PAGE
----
The described realities are the same all across the North.
Here in Algoma-Manitoulin, my team and I have been working diligently on a string of such issues stretching from Manitouwadge, along the North Shore and over to Manitoulin Island. Right now, there is a severe shortage in the Thessalon–Bruce Mines community, where they narrowly averted having to close the hospital over the Christmas break. Some communities and doctors have been working for several years now, trying to recruit new doctors to replace those who have been wanting to retire for some time. Across the region, I hear from health team managers with numerous doctors who are approaching an age when they want to slow down progressively. Doctors hope to pass off their caseloads and share their skills, knowledge and experience with younger physicians looking to set up practice and establish roots.
According to the Ontario Medical Association (OMA), “Northern Ontario makes up almost 90 percent of Ontario’s landmass but contains only six percent of its population. The OMA has long recognized that Northern Ontarians do not have equitable access to the care they need and deserve within their own communities. But let’s be clear on what equitable access to care means. It means that Northern Ontarians should have the right to access the same care and medical services that every patient in this province has. To read the article, search online Perscription for Ontario: Doctors’ 5-Point Plan for Better Health Care.
The OMA states that the doctor and healthcare professional shortage in Northern Ontario is very real. Added to these shortages are serious challenges such as proximity to service availability, deteriorating or lack of necessary infrastructure, travel costs and weather conditions. In total, these realities combined lead Northern Ontarians down a path to social, cultural, economic and health crises.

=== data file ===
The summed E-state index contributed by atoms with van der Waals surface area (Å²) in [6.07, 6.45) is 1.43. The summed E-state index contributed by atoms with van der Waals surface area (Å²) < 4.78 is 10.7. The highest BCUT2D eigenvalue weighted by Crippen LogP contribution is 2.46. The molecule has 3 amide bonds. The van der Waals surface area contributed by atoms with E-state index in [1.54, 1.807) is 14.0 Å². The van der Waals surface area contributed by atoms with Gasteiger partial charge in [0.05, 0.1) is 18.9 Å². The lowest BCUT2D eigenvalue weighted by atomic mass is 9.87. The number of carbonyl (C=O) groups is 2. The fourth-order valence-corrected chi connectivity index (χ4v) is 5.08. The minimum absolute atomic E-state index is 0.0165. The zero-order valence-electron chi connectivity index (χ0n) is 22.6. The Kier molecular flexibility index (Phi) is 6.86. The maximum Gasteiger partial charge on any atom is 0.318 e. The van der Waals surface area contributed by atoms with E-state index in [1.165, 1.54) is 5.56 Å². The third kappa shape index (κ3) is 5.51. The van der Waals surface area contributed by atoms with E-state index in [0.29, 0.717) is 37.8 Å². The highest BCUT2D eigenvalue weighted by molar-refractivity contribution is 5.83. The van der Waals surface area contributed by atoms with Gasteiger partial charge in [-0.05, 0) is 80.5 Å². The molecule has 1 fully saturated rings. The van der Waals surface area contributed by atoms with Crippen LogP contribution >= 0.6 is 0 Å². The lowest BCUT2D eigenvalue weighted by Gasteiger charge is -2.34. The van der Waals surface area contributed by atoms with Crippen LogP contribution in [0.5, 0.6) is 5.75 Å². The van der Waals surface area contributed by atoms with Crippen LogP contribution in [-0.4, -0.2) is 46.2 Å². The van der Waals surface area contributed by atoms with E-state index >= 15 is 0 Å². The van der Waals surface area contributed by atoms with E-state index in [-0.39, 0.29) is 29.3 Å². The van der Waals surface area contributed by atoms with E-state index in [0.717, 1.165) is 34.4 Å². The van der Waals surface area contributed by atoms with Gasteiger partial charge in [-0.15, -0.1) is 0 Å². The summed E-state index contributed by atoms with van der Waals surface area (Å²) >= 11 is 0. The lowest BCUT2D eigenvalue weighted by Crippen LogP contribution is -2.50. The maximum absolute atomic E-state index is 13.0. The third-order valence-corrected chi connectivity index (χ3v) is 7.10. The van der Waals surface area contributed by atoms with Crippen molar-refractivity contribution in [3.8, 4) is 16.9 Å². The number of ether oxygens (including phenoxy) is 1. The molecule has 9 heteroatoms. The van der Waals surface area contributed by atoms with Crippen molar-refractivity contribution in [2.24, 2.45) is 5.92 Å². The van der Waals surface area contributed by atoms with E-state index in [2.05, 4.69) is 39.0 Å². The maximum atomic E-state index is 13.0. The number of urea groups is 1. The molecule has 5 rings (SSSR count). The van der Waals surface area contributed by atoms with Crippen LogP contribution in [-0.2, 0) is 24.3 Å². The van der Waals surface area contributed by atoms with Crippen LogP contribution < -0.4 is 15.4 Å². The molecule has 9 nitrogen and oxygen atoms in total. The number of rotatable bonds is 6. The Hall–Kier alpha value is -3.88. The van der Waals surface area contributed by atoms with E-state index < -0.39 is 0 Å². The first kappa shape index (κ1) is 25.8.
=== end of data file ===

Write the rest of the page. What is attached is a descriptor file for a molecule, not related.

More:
The OMA is proposing five priorities to focus upon to improve healthcare across Ontario:
· Reduce wait times and the backlog of services
· Expand mental health and addiction services in the community
· Improve home care and other community care
· Strengthen public health and pandemic preparedness
· Give every patient a team of healthcare providers and link them digitally
Ontario’s health care services are now stretched beyond their limits. Caregivers and health professionals are working harder than ever. Yet after the drastic cuts of the Conservative years and 15 years of neglect, frozen budgets and cuts under the Liberals, health care in Ontario is falling short of what families need. Waits are long. There’s a hallway medicine crisis.
Andrea Horwath and the NDP believe that delivering quality public health care is the most important thing our government does. It’s time to start moving forward again, so Ontarians can expect more from the health services we’ve built together.
We don’t have to settle for that anymore. The time has come for Ontario to tackle these issues once and for all.
I wholeheartedly agree with Dr. Newbery’s conclusion to her article when she states, “We have the solutions in Ontario. We need the will.”
As always, please feel free to contact my office about these issues or any other provincial matters. You can reach my constituency office by email at [email protected] or phone at 705-461-9710 or Toll-free at 1-800-831-1899.
Michael Mantha MPP/député